Styles & Forms | Africa | World of Music | Classical
Since classical antiquity, the varied cultures of Africa have fascinated Europeans, but it was only in the twentieth century that musicologists overcame the traditional concepts of ‘primitivism’ to discover the richness of the continent’s music.
African performing arts are intimately bound to life – the music is woven into the fabric of society and culture. It is inseparable from other performing arts such as dance, drama and pantomime, and is such an integral part of life that many African languages do not have a separate word for ‘music’.
With few written treatises, African music is passed on by oral tradition. The typical form for African music is call-and-response, of which there are myriad variations. African melodies are often diatonic and so can sound less foreign to Western ears than do the pentatonic scales of East Asia or the modal forms of the Near East and India. Africans think of melodies as ‘voices’ and the typical call-and-response form as a ‘conversation’. Inner parts in complex polyphonic structures may also ‘converse’. Melodies follow the rhythm and stress of the local language. Because these have musical qualities, speech and song often overlap. More recent understanding of rhythm in African music suggests that Africans perceive the flow of simultaneous melodies not as ‘polyrhythmic’ but more as a maypole with many ribbons of flowing bright colours – uniting, crossing, twisting and reuniting.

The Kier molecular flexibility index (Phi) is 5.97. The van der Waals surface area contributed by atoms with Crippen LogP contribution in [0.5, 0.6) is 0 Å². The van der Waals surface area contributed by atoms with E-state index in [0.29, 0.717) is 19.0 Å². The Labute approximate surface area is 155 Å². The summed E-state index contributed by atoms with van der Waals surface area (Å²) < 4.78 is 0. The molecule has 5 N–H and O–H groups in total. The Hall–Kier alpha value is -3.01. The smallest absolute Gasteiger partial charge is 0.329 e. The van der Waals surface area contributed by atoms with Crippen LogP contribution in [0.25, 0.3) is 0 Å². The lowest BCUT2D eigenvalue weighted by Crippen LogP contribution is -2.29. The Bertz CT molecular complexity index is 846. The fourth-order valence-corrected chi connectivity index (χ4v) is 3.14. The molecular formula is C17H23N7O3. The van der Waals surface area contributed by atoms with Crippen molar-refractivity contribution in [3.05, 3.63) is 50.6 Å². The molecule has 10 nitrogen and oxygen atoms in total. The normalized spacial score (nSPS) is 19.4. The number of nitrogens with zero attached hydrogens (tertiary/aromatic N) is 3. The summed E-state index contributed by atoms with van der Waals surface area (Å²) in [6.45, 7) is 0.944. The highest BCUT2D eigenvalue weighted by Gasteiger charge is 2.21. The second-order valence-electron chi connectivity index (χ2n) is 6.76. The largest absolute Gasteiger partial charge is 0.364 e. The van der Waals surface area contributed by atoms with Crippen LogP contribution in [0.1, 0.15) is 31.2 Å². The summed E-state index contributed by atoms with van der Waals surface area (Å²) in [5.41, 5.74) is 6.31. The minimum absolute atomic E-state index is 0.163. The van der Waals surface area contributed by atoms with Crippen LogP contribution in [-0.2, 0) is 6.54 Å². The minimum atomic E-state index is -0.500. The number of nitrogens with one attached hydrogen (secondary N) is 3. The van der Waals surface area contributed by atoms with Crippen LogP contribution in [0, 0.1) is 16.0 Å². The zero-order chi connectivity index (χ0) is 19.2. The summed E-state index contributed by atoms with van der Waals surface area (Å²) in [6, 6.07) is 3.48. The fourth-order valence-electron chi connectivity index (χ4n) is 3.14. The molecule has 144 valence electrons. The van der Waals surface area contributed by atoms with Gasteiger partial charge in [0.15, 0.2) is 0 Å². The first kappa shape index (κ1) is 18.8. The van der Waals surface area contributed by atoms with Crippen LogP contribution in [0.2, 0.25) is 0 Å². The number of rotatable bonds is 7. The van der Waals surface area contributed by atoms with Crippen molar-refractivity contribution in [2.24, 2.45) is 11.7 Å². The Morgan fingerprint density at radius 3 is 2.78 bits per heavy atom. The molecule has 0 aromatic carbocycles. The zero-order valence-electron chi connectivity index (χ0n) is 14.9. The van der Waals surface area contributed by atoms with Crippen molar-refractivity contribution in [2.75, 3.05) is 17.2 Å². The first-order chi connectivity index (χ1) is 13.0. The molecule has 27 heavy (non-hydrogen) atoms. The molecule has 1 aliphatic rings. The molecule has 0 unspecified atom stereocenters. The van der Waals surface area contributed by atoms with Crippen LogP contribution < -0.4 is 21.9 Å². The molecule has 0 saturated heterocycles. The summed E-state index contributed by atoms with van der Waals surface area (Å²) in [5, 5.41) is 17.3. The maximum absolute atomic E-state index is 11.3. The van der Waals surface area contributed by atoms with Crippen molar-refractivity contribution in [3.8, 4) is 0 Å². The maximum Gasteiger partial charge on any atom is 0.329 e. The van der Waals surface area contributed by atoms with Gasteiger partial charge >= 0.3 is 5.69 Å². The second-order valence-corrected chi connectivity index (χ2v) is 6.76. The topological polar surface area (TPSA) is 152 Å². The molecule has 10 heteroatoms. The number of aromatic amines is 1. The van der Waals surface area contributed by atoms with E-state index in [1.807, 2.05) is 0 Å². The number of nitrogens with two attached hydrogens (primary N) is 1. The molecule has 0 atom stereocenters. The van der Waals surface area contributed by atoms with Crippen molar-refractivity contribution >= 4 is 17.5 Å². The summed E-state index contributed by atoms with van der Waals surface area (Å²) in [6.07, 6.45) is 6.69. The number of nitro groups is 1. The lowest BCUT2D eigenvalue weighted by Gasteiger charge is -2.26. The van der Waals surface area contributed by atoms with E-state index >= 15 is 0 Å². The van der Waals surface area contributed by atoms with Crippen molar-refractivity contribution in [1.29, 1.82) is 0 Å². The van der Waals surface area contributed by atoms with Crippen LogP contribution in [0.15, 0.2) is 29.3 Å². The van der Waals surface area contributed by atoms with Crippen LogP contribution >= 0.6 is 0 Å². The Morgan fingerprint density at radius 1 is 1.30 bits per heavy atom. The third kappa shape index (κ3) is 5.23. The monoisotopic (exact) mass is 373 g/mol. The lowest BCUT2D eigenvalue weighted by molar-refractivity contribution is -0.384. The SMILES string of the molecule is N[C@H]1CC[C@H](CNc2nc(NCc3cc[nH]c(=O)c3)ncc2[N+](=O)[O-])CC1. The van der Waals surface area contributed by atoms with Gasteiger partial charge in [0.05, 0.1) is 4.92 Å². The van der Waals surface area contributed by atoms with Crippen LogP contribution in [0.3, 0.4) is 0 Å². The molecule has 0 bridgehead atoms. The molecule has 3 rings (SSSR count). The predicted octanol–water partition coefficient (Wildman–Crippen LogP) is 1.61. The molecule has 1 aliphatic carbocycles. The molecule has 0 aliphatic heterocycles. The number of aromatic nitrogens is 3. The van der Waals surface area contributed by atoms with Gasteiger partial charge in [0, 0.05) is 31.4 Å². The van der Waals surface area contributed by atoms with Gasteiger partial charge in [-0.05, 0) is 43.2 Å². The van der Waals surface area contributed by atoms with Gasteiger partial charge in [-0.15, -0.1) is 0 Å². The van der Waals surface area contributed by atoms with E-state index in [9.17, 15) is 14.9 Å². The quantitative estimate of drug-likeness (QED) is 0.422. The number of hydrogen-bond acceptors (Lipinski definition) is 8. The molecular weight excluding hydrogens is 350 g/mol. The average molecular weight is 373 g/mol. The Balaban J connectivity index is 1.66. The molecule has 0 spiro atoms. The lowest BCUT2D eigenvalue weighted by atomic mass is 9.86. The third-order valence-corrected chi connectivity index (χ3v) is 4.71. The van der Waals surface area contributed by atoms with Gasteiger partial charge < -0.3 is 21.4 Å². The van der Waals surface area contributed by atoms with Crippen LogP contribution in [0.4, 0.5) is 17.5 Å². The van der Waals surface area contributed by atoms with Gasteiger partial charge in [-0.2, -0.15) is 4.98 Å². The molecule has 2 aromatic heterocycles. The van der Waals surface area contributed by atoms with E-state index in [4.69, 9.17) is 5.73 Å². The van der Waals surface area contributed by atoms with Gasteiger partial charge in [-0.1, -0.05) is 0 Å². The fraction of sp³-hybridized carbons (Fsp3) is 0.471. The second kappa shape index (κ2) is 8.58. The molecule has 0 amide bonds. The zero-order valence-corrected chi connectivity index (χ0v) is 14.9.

Cultural Functions of Music
African music has always been – and remains to this day – an essential part of religious rituals, for work and life transitions such as marriage. Many musical events involve all members of a community singing, playing, acting and dancing. Music for civic occasions is performed on a grand scale, as is the large repertory in many African societies of music for warfare. Political song is also common throughout the continent and is a special preoccupation in West Africa, where the praise singers (jali) comment on the famous and infamous deeds of certain leaders, and recite the history and genealogy of their people. Most African societies boast vocal and instrumental virtuosos. Professional musicians were once sponsored by traditional ruler-patrons, whose modern equivalents are national cultural councils, broadcasters and record companies.
African peoples play a host of instruments in addition to the many drums which were often written of in older reports. (The portrayal of Africa as a continent of drums persisted well into the twentieth century). African instruments serve four roles: they may be played solo, in ensembles, or to accompany the voice; they are thought to mediate between humans and gods: they are used to transmit messages (e.g. the famous atumpan ‘talking drums’ of Ghana); and instruments such as trumpets and drums reinforce prestige and authority. Blown instruments include flutes, wooden, metal and animal-horn trumpets, and single- and double-reed pipes. Idiophones range from simple rattles and bells to the complex giant xylophones found in East Africa.
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